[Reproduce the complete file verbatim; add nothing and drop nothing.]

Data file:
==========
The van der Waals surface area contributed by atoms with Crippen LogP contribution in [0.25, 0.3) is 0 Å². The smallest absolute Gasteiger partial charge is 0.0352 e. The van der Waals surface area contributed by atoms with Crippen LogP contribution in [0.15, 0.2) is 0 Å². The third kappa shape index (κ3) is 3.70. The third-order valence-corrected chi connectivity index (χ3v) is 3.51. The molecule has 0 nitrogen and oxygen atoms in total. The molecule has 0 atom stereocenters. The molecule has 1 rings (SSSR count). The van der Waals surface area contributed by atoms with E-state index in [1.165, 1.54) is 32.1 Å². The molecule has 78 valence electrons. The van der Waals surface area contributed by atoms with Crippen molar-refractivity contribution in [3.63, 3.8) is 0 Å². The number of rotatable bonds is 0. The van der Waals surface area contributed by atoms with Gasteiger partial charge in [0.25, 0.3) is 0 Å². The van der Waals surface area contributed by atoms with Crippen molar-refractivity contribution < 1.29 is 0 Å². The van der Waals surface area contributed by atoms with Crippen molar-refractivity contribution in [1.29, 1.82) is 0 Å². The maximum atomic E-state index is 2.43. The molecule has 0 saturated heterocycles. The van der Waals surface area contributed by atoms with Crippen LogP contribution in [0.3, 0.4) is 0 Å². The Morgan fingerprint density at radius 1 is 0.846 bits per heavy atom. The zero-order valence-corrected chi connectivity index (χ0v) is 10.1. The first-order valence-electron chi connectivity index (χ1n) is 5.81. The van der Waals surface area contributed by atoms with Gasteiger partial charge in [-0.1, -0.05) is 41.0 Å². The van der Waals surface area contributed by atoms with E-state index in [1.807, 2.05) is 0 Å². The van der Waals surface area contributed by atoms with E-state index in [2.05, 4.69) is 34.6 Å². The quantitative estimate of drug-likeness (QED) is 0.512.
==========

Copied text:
The van der Waals surface area contributed by atoms with Crippen LogP contribution in [0.25, 0.3) is 0 Å². The smallest absolute Gasteiger partial charge is 0.0352 e. The van der Waals surface area contributed by atoms with Crippen LogP contribution in [0.15, 0.2) is 0 Å². The third kappa shape index (κ3) is 3.70. The third-order valence-corrected chi connectivity index (χ3v) is 3.51. The molecule has 0 nitrogen and oxygen atoms in total. The molecule has 0 atom stereocenters. The molecule has 1 rings (SSSR count). The van der Waals surface area contributed by atoms with E-state index in [1.165, 1.54) is 32.1 Å². The molecule has 78 valence electrons. The van der Waals surface area contributed by atoms with Crippen molar-refractivity contribution in [3.63, 3.8) is 0 Å². The number of rotatable bonds is 0. The van der Waals surface area contributed by atoms with Gasteiger partial charge in [0.25, 0.3) is 0 Å². The van der Waals surface area contributed by atoms with Crippen molar-refractivity contribution < 1.29 is 0 Å². The van der Waals surface area contributed by atoms with Crippen molar-refractivity contribution in [1.29, 1.82) is 0 Å². The maximum atomic E-state index is 2.43. The molecule has 0 saturated heterocycles. The van der Waals surface area contributed by atoms with Crippen LogP contribution in [0.3, 0.4) is 0 Å². The Morgan fingerprint density at radius 1 is 0.846 bits per heavy atom. The zero-order valence-corrected chi connectivity index (χ0v) is 10.1. The first-order valence-electron chi connectivity index (χ1n) is 5.81. The van der Waals surface area contributed by atoms with Gasteiger partial charge in [-0.1, -0.05) is 41.0 Å². The van der Waals surface area contributed by atoms with E-state index in [1.807, 2.05) is 0 Å². The van der Waals surface area contributed by atoms with E-state index in [2.05, 4.69) is 34.6 Å². The quantitative estimate of drug-likeness (QED) is 0.512.